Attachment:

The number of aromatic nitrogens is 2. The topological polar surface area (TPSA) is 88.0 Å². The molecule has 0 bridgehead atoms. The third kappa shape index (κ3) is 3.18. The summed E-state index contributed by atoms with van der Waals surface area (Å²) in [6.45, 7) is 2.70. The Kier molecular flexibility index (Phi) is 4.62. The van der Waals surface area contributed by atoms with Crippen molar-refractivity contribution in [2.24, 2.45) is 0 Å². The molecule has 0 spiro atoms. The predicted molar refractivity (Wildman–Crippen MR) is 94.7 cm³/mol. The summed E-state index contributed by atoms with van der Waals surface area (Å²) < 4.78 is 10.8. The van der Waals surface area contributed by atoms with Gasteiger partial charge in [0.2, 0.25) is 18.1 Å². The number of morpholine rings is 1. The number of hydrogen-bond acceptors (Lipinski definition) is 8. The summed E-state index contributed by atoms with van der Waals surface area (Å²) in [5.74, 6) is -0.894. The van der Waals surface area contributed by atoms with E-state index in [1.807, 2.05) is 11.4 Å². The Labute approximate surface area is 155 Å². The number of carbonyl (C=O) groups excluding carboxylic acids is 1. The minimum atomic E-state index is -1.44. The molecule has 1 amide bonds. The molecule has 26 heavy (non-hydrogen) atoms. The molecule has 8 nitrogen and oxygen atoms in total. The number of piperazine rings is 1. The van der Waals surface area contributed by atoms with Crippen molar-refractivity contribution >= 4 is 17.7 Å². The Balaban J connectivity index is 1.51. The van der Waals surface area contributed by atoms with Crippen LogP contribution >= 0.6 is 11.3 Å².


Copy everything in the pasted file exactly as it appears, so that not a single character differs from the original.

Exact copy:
The number of aromatic nitrogens is 2. The topological polar surface area (TPSA) is 88.0 Å². The molecule has 0 bridgehead atoms. The third kappa shape index (κ3) is 3.18. The summed E-state index contributed by atoms with van der Waals surface area (Å²) in [6.45, 7) is 2.70. The Kier molecular flexibility index (Phi) is 4.62. The van der Waals surface area contributed by atoms with Crippen molar-refractivity contribution in [2.24, 2.45) is 0 Å². The molecule has 0 spiro atoms. The predicted molar refractivity (Wildman–Crippen MR) is 94.7 cm³/mol. The summed E-state index contributed by atoms with van der Waals surface area (Å²) < 4.78 is 10.8. The van der Waals surface area contributed by atoms with Gasteiger partial charge in [0.2, 0.25) is 18.1 Å². The number of morpholine rings is 1. The number of hydrogen-bond acceptors (Lipinski definition) is 8. The summed E-state index contributed by atoms with van der Waals surface area (Å²) in [5.74, 6) is -0.894. The van der Waals surface area contributed by atoms with E-state index in [1.807, 2.05) is 11.4 Å². The Labute approximate surface area is 155 Å². The number of carbonyl (C=O) groups excluding carboxylic acids is 1. The minimum atomic E-state index is -1.44. The molecule has 1 amide bonds. The molecule has 26 heavy (non-hydrogen) atoms. The molecule has 8 nitrogen and oxygen atoms in total. The number of piperazine rings is 1. The van der Waals surface area contributed by atoms with Crippen molar-refractivity contribution >= 4 is 17.7 Å². The Balaban J connectivity index is 1.51. The van der Waals surface area contributed by atoms with Crippen LogP contribution >= 0.6 is 11.3 Å².